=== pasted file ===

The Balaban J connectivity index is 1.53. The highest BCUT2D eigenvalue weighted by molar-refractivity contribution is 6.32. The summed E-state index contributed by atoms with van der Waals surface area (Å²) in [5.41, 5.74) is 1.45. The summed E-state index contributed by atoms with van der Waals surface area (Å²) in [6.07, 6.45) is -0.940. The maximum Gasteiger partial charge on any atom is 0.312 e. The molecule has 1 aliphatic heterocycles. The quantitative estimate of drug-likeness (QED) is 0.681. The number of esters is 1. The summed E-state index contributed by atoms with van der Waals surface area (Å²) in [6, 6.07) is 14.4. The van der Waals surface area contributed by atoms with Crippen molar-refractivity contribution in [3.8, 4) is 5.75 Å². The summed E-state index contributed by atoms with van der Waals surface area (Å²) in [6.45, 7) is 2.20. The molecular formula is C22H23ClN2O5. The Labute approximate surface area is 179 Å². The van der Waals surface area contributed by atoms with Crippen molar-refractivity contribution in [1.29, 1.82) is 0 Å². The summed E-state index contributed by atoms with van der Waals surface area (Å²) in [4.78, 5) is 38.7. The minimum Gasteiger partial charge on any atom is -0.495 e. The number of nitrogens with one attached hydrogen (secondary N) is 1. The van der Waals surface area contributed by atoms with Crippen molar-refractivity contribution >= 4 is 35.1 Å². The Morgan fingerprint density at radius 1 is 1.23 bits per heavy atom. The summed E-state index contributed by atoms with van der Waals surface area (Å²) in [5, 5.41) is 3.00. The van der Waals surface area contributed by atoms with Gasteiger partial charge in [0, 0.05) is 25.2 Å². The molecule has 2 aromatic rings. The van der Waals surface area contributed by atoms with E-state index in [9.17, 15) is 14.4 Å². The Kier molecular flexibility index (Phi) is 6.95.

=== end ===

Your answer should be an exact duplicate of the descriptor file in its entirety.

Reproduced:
The Balaban J connectivity index is 1.53. The highest BCUT2D eigenvalue weighted by molar-refractivity contribution is 6.32. The summed E-state index contributed by atoms with van der Waals surface area (Å²) in [5.41, 5.74) is 1.45. The summed E-state index contributed by atoms with van der Waals surface area (Å²) in [6.07, 6.45) is -0.940. The maximum Gasteiger partial charge on any atom is 0.312 e. The molecule has 1 aliphatic heterocycles. The quantitative estimate of drug-likeness (QED) is 0.681. The number of esters is 1. The summed E-state index contributed by atoms with van der Waals surface area (Å²) in [6, 6.07) is 14.4. The van der Waals surface area contributed by atoms with Crippen molar-refractivity contribution in [3.8, 4) is 5.75 Å². The summed E-state index contributed by atoms with van der Waals surface area (Å²) in [6.45, 7) is 2.20. The molecular formula is C22H23ClN2O5. The Labute approximate surface area is 179 Å². The van der Waals surface area contributed by atoms with Crippen molar-refractivity contribution in [1.29, 1.82) is 0 Å². The summed E-state index contributed by atoms with van der Waals surface area (Å²) in [4.78, 5) is 38.7. The minimum Gasteiger partial charge on any atom is -0.495 e. The number of nitrogens with one attached hydrogen (secondary N) is 1. The van der Waals surface area contributed by atoms with Crippen molar-refractivity contribution >= 4 is 35.1 Å². The Morgan fingerprint density at radius 1 is 1.23 bits per heavy atom. The summed E-state index contributed by atoms with van der Waals surface area (Å²) in [5, 5.41) is 3.00. The van der Waals surface area contributed by atoms with Gasteiger partial charge in [0, 0.05) is 25.2 Å². The molecule has 2 aromatic rings. The van der Waals surface area contributed by atoms with E-state index in [9.17, 15) is 14.4 Å². The Kier molecular flexibility index (Phi) is 6.95.